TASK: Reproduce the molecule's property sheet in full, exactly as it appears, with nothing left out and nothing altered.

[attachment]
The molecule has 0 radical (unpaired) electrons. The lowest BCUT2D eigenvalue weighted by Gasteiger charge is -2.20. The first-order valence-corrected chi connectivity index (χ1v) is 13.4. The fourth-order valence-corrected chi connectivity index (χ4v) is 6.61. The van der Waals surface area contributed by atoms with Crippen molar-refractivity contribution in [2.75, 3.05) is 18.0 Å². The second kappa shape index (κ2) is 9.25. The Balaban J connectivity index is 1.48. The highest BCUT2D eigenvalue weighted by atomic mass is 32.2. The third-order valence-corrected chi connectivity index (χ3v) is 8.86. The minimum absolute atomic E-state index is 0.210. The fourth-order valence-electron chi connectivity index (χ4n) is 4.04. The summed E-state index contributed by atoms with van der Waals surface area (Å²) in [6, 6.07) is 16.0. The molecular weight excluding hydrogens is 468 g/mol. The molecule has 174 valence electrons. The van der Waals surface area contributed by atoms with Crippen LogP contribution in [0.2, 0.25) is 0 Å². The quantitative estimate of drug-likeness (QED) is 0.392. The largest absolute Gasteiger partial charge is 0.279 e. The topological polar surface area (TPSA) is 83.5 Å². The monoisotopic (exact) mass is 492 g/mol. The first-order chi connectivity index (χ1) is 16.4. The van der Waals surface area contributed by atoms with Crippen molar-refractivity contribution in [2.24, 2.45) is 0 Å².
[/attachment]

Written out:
The molecule has 0 radical (unpaired) electrons. The lowest BCUT2D eigenvalue weighted by Gasteiger charge is -2.20. The first-order valence-corrected chi connectivity index (χ1v) is 13.4. The fourth-order valence-corrected chi connectivity index (χ4v) is 6.61. The van der Waals surface area contributed by atoms with Crippen molar-refractivity contribution in [2.75, 3.05) is 18.0 Å². The second kappa shape index (κ2) is 9.25. The Balaban J connectivity index is 1.48. The highest BCUT2D eigenvalue weighted by atomic mass is 32.2. The third-order valence-corrected chi connectivity index (χ3v) is 8.86. The minimum absolute atomic E-state index is 0.210. The fourth-order valence-electron chi connectivity index (χ4n) is 4.04. The summed E-state index contributed by atoms with van der Waals surface area (Å²) in [6, 6.07) is 16.0. The molecular weight excluding hydrogens is 468 g/mol. The molecule has 174 valence electrons. The van der Waals surface area contributed by atoms with Crippen LogP contribution in [0.2, 0.25) is 0 Å². The quantitative estimate of drug-likeness (QED) is 0.392. The largest absolute Gasteiger partial charge is 0.279 e. The topological polar surface area (TPSA) is 83.5 Å². The monoisotopic (exact) mass is 492 g/mol. The first-order chi connectivity index (χ1) is 16.4. The van der Waals surface area contributed by atoms with Crippen molar-refractivity contribution in [2.24, 2.45) is 0 Å².